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How can I learn to ask "good" questions?

If you want vibrant and lively discussion among your students, begin asking questions on the first day of class. Facilitating a productive discussion requires asking questions which engage the interest and curiosity of the students. Ask open questions that cannot simply be answered “yes” or “no” or with a single “right” answer. Invite students to analyze, synthesize or evaluate course material. “Why?” and “How?” can be more productive for discussion than “What?”

If the question is relevant to their lives in some way, it generates even more interest. Good questions need to be difficult enough to be challenging, but not overwhelming and this is where real teaching skills are apparent. Good questions ask students to apply what they know in new and different ways.

When a student answers a question ask for clarification and examples if appropriate. Draw out the most productive answer the student is capable of giving. Be sure to acknowledge the contribution positively.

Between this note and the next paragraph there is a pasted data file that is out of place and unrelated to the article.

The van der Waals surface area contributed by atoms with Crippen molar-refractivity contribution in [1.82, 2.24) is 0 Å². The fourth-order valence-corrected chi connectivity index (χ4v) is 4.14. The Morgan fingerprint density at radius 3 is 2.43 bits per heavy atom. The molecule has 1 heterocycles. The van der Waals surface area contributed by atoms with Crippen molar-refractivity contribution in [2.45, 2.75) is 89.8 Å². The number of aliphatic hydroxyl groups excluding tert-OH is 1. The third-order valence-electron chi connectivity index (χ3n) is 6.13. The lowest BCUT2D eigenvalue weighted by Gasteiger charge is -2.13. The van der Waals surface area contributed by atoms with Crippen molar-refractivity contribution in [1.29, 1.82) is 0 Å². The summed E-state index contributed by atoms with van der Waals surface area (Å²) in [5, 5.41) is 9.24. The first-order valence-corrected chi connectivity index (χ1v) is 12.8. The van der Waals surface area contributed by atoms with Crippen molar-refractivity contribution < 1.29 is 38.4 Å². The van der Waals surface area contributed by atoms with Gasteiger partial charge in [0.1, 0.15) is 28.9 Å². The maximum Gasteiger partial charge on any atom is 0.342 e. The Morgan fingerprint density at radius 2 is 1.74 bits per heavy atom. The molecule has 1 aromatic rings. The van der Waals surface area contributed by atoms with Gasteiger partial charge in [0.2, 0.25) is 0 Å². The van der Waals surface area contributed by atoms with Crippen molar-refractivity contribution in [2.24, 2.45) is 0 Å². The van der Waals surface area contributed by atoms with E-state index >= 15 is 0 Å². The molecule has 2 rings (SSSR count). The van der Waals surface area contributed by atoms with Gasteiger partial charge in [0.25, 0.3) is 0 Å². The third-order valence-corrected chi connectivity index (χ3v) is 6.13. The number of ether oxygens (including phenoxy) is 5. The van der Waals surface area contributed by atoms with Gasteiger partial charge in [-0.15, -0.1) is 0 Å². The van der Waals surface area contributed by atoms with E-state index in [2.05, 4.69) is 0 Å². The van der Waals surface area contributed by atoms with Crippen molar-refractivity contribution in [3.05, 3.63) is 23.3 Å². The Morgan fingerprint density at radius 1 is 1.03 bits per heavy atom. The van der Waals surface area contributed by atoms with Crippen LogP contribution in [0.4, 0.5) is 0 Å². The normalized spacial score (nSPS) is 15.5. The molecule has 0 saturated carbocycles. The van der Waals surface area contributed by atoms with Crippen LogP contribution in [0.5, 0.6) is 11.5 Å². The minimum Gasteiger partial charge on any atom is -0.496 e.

Be willing to challenge a response to a question by asking a student to support their reasoning or beliefs. Help your students understand that in discussions they are further developing their skills as a scholar.

And, finally, wait. Give students time to consider the question, formulate and answer and find the courage to speak out among their peers.

Some examples:

What are your reasons for saying that?
What other information do we need to know?
Is there good evidence for believing that?
What do you think the cause is?
When you say___, are you implying that____?”
Could you be more specific?
What would this look like from the point of view of ___?